Entering and growing in the China market can be a daunting and sometimes frustrating task for foreign-invested enterprises. The way in which a company’s management addresses these challenges is critical to success in this highly dynamic and competitive environment. Although hurdles will vary according to the specific company, sector and location, there are four key issues that are common to nearly all enterprises doing business in China:
- Market knowledge – Gaining market knowledge in China is significantly more challenging than in more mature economies due to the size and diversity of the country, the lack of reliable official data, and constant and extremely rapid change. China is also a country where information is coveted and not freely accessible. As a result, there are generally no single reliable sources where information on an industry or company can be obtained. Market knowledge has to be obtained ‘on the ground’. It is a mistake to assume that it can be obtained through several visits to the market or through a few insiders. Acquiring reliable market knowledge on which to base sound business decisions requires considerable investment in time and effort.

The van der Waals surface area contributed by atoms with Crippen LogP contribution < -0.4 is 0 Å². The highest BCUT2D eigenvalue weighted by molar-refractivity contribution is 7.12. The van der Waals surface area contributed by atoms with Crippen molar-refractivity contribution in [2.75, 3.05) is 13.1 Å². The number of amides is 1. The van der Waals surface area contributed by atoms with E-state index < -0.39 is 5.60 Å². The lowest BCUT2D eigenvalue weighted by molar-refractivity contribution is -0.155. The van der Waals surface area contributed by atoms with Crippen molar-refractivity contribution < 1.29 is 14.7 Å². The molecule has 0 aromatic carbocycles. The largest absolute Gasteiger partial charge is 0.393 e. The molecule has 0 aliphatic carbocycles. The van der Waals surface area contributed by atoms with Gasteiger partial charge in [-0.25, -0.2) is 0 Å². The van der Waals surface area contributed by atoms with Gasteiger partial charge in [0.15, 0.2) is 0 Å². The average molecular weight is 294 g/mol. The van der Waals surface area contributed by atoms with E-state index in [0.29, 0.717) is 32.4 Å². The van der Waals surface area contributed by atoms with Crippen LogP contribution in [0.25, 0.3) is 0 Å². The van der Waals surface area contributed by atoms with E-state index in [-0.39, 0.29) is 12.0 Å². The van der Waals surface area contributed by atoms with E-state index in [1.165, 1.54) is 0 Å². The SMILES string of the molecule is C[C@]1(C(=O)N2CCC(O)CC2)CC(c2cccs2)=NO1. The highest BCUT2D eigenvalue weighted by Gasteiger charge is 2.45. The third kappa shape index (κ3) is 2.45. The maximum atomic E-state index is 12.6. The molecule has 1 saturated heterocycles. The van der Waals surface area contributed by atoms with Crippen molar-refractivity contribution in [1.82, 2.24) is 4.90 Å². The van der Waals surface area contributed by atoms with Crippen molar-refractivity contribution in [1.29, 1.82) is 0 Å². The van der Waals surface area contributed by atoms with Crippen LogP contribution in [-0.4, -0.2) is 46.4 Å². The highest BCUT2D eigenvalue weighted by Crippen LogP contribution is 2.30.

- Immature markets – Most of China’s markets (if not all) are immature. As a result, foreign-invested companies face challenges that they would not experience in mature markets, such as a lack of consolidation, limited brand recognition and a highly price sensitive customer/consumer base. Companies need to analyse the best way to approach and manage doing business in a developing marketplace.
- Regulatory environment – There are situations when regulations may be difficult to understand or are inconsistently enforced. This is often due to loosely interpreted regulations or the involvement of multiple authorities, both central and local, in oversight. Companies must ensure that they fully understand the regulatory environment before entering the China market.
- Local company advantage – In most markets, local companies tend to have an advantage relative to overseas entrants. This is especially true in China. Domestic companies have a better understanding of customers and market conditions. It is especially important for foreign companies to gain market knowledge and insights if they are to mitigate local company advantages and, in some cases, foreign entrants may need to work with local partners in some capacity.
Understanding opportunities and challenges within an industry, or those facing a specific firm, are necessary to make informed market entry or growth decisions. China’s rapidly changing economic environment, inconsistencies of interpretation and enforcement of regulations, together with the general lack of transparency, make understanding opportunities and challenges all the more daunting.
Sovereign China can provide an understanding of markets, competitors, distribution channels, as well as help identify and vet potential partners, and will substantially improve the chances of successful market entry for foreign investors.